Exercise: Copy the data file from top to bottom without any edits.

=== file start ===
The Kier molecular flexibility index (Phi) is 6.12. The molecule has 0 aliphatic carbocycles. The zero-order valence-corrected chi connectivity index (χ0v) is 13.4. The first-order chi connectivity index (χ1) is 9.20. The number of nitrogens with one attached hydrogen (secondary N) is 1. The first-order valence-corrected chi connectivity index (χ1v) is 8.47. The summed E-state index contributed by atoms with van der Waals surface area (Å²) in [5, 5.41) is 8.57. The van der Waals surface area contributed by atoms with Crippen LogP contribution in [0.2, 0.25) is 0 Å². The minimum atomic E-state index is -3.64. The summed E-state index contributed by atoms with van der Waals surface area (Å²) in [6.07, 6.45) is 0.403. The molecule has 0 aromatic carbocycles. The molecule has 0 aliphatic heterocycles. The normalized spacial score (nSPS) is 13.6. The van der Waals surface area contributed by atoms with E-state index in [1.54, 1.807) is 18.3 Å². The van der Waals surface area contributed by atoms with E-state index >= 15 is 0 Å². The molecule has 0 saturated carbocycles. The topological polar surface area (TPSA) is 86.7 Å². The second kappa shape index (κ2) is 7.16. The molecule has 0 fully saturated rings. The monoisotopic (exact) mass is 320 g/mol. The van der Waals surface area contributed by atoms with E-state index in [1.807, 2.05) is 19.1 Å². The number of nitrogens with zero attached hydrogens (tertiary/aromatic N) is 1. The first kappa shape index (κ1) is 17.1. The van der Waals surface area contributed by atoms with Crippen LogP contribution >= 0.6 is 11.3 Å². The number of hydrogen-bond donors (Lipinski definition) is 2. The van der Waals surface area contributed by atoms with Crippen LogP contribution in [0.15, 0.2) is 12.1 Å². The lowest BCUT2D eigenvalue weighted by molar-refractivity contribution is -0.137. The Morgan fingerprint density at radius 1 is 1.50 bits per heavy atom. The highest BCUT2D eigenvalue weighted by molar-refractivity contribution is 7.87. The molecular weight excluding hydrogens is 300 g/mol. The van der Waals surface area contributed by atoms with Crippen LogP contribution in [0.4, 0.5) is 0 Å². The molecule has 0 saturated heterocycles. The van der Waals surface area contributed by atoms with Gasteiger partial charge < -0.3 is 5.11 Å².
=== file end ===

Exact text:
The Kier molecular flexibility index (Phi) is 6.12. The molecule has 0 aliphatic carbocycles. The zero-order valence-corrected chi connectivity index (χ0v) is 13.4. The first-order chi connectivity index (χ1) is 9.20. The number of nitrogens with one attached hydrogen (secondary N) is 1. The first-order valence-corrected chi connectivity index (χ1v) is 8.47. The summed E-state index contributed by atoms with van der Waals surface area (Å²) in [5, 5.41) is 8.57. The van der Waals surface area contributed by atoms with Crippen LogP contribution in [0.2, 0.25) is 0 Å². The minimum atomic E-state index is -3.64. The summed E-state index contributed by atoms with van der Waals surface area (Å²) in [6.07, 6.45) is 0.403. The molecule has 0 aromatic carbocycles. The molecule has 0 aliphatic heterocycles. The normalized spacial score (nSPS) is 13.6. The van der Waals surface area contributed by atoms with E-state index in [1.54, 1.807) is 18.3 Å². The van der Waals surface area contributed by atoms with E-state index >= 15 is 0 Å². The molecule has 0 saturated carbocycles. The topological polar surface area (TPSA) is 86.7 Å². The second kappa shape index (κ2) is 7.16. The molecule has 0 fully saturated rings. The monoisotopic (exact) mass is 320 g/mol. The van der Waals surface area contributed by atoms with E-state index in [1.807, 2.05) is 19.1 Å². The number of nitrogens with zero attached hydrogens (tertiary/aromatic N) is 1. The first kappa shape index (κ1) is 17.1. The van der Waals surface area contributed by atoms with Crippen LogP contribution >= 0.6 is 11.3 Å². The number of hydrogen-bond donors (Lipinski definition) is 2. The van der Waals surface area contributed by atoms with Crippen LogP contribution in [0.15, 0.2) is 12.1 Å². The lowest BCUT2D eigenvalue weighted by molar-refractivity contribution is -0.137. The Morgan fingerprint density at radius 1 is 1.50 bits per heavy atom. The highest BCUT2D eigenvalue weighted by molar-refractivity contribution is 7.87. The molecular weight excluding hydrogens is 300 g/mol. The van der Waals surface area contributed by atoms with Crippen LogP contribution in [0.4, 0.5) is 0 Å². The molecule has 0 saturated heterocycles. The van der Waals surface area contributed by atoms with Gasteiger partial charge < -0.3 is 5.11 Å².